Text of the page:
Baby Driver squealed into theaters last week, debuting as the first great action movie of the summer. Sporting a top-shelf ensemble cast, inventive chase scenes—both on road and on foot—and one of the coolest soundtracks since Guardians of the Galaxy, the newest offering from director Edgar Wright (Shaun of the Dead, Hot Fuzz) is pleasing moviegoers across the nation.
It is also presenting a new model for filmmakers: the movie-as-vehicle for a bitchin playlist.
Epic soundtracks have long been a part of the movie industry. Historically, though, they have been hard to pull together. Licensing fees have sunk would-be greats (Coyote Ugly comes to mind), and many directors balked at music execs demanding that specific songs be used for certain sequences because studios wanted greater exposure for new musical talent.
In spite of various hurdles, masterpieces came together: Dirty Dancing, Singles, Juice, Pulp Fiction, Shrek, Forrest Gump, Oh Brother Where Art Thou…
In some cases, the movies were about making music, and the songs themselves were central to the storytelling: 8 Mile, Walk the Line, Ray…
But Baby Driver is a different beast entirely. Director Wright has made clear that in many cases, the music came first, and the story was crafted to weave around whatever song he had in mind. Instead of the music serving the story, the story serves the music.
This is more akin to a musical than a straight movie.
In fact, Wright has explained in multiple interviews how entire scenes were carefully choreographed so that lines of dialogue, street noise, and action—gunshots used as percussive beats—would blend emphatically into soundtrack. Instead of the music merely accompanying a sequence, we get Ansel Elgort lip-syncing, dancing, tapping, and bee-bopping to near-full-length renditions of “Bellbottoms” by the Jon Spencer Blues Explosion and Bob & Earl’s version of “Harlem Shuffle”.
What Wright has created is a new mid-space between the straight movie with a great soundtrack and the musical itself, a hybrid that values the visual and the auditory equally.
It is the perfect vehicle for a generation more used to crafting personalized playlists (or buying them on Amazon) than actually purchasing entire albums. The music industry has struggled to adapt to a world that no longer cares to buy whole CDs, and interestingly the movie industry is supplying at least a partial solution: the playlist movie.
It is the music industry’s struggles themselves that are partially responsible for the success of modern soundtracks. As CD sales plummeted, artists and studios have become more willing to license back catalogs. Especially for one-hit-wonders or little-known bands.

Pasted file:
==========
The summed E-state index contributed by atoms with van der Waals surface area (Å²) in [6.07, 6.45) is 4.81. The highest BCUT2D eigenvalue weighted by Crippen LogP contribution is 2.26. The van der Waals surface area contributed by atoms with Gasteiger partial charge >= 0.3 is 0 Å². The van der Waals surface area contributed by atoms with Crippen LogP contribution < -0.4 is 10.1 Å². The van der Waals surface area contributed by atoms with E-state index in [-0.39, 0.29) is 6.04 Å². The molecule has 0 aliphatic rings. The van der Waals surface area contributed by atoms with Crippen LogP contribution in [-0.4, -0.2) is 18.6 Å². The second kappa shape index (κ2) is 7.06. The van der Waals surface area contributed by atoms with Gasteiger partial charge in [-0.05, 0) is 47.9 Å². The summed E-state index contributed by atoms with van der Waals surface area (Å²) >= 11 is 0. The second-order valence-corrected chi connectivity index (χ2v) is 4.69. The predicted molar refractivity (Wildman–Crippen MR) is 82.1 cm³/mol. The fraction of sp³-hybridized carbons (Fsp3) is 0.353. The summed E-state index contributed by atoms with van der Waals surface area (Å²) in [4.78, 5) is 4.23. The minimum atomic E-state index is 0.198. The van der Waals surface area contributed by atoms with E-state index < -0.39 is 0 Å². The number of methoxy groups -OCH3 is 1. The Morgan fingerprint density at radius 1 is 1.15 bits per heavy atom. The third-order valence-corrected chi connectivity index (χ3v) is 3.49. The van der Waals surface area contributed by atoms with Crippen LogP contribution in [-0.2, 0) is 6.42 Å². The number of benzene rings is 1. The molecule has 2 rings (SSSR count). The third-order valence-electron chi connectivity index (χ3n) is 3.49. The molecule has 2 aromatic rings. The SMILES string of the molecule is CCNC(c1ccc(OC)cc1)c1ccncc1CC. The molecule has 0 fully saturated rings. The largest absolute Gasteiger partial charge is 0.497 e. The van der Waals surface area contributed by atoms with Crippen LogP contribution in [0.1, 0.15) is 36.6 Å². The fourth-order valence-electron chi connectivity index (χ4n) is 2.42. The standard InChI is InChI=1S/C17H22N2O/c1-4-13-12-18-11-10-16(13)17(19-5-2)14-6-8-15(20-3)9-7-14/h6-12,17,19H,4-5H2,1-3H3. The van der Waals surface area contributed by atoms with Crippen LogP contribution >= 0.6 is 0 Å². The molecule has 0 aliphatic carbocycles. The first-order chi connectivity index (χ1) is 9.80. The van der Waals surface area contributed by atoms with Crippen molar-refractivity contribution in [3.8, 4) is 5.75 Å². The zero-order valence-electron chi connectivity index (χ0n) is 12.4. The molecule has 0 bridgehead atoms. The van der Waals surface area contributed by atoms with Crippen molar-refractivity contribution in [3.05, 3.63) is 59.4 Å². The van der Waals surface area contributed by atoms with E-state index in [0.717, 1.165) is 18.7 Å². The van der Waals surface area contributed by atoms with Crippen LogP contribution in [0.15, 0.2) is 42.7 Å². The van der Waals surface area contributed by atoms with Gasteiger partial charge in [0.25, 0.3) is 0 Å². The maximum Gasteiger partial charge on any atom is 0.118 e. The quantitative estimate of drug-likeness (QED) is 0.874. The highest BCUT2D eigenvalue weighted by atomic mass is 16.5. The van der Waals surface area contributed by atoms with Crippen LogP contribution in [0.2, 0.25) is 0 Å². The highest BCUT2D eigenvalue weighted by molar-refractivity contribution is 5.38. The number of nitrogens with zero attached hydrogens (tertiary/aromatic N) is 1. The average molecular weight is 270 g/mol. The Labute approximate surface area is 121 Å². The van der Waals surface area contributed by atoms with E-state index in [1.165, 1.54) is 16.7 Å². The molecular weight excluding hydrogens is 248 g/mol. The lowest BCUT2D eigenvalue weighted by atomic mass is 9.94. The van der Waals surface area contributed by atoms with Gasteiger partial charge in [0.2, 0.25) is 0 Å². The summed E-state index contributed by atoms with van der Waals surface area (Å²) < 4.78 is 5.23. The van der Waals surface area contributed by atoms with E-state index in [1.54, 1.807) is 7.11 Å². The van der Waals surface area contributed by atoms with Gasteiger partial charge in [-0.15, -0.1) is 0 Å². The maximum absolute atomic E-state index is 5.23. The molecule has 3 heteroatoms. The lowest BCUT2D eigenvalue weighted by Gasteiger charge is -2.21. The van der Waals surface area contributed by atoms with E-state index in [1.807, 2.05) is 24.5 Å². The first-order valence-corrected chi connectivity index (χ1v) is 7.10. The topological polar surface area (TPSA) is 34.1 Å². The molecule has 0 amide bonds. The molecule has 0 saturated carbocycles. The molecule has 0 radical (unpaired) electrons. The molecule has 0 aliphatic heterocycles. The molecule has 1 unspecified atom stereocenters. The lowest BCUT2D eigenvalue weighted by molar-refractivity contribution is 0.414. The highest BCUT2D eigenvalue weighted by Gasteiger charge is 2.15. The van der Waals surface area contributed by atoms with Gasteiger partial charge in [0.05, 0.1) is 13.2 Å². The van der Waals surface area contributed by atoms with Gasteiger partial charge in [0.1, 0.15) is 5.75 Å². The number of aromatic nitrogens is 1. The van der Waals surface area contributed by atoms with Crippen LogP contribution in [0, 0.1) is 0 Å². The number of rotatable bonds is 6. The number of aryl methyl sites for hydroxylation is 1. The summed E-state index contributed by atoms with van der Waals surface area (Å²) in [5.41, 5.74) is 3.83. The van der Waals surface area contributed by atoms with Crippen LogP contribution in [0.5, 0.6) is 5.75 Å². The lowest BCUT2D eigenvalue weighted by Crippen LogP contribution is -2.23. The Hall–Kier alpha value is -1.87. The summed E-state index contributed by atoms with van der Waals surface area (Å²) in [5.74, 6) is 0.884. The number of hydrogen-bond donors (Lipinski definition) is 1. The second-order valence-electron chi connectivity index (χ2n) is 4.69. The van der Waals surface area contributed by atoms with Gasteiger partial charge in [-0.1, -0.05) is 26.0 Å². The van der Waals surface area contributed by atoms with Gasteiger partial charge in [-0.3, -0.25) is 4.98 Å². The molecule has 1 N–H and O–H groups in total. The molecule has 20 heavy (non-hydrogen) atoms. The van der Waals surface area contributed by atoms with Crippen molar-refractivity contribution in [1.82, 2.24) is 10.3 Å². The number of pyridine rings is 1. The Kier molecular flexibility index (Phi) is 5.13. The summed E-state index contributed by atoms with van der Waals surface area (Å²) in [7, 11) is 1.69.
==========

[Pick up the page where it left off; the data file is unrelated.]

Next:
Couple this with a nostalgia boom that is sending filmmakers back to the 70s and 80s, and it’s no surprise that compilations like Guardians of the Galaxy have scored huge successes (Guardians became the first-ever soundtrack to reach number one on Billboard without a single new song).
It remains to be seen whether or not Wright’s new model will inspire a wave of imitators. It should be noted that Baby Driver is not a perfect film. The characters are mostly stock stereotypes, played well by a fantastic cast, but paper-thin nonetheless. Backstories, when offered, lack any real depth. The movie’s few scenes of graphic, Tarantino-esque violence feel out-of-sync with the rest of the film, like guitar solos executed in the wrong key.
The setting in time also seems unhinged: Ansel Elgort drives alternately a 2015 Chevrolet Cruze and a 2015 Dodge Challenger, but listens to music on outdated iPods, waits for Kevin Spacey to call him on an ancient flip-phone, and has flashback memories of his parents which seem to be squarely set in the 1970s.
The last movie I can recall with such a touch-and-go connection to point in time was It Follows, another film that mashed-up timelines to great effect.
Baby Driver succeeds in spite of these failings: providing audiences with a much more satisfying experience than other recent car chase thrillers (the entire Fast and the Furious franchise, for example).
If you haven’t had a chance to check out the soundtrack, take a peek below at the full 30-song playlist:
1. Jon Spencer Blues Explosion – ‘Bellbottoms’
2. Bob & Earl – ‘Harlem Shuffle’
3. Jonathan Richman & The Modern Lovers – ‘Egyptian Reggae’
4. Googie Rene – ‘Smokey Joe’s La La’
5. The Beach Boys – ‘Let’s Go Away For Awhile’
6. Carla Thomas – ‘B-A-B-Y’
7. Kashmere Stage Band – ‘Kashmere’
8. Dave Brubeck – ‘Unsquare Dance’
9. The Damned – ‘Neat Neat Neat’
10. The Commodores – ‘Easy (Single Version)’
11. T. Rex – ‘Debora’
12. Beck – ‘Debra’
13. Incredible Bongo Band – ‘Bongolia’
14. The Detroit Emeralds – ‘Baby Let Me Take You (in My Arms)’
15. Alexis Korner – ‘Early In The Morning’
16. David McCallum – ‘The Edge’
17. Martha and the Vandellas – ‘Nowhere To Run’
18. The Button Down Brass – ‘Tequila’
19. Sam & Dave – ‘When Something Is Wrong With My Baby’
20. Brenda Holloway – ‘Every Little Bit Hurts’
21. Blur – ‘Intermission’
22. Focus – ‘Hocus Pocus (Original Single Version)’
23. Golden Earring – ‘Radar Love (1973 Single Edit)’
24. Barry White – ‘Never, Never Gone Give Ya Up’
25. Young MC – ‘Know How’
26. Queen – ‘Brighton Rock’
27. Sky Ferreira – ‘Easy’
28. Simon & Garfunkel – ‘Baby Driver’
29. Kid Koala – ‘Was He Slow (Credit Roll Version)’
30. Danger Mouse (featuring Run The Jewels and Big Boi) – ‘Chase Me’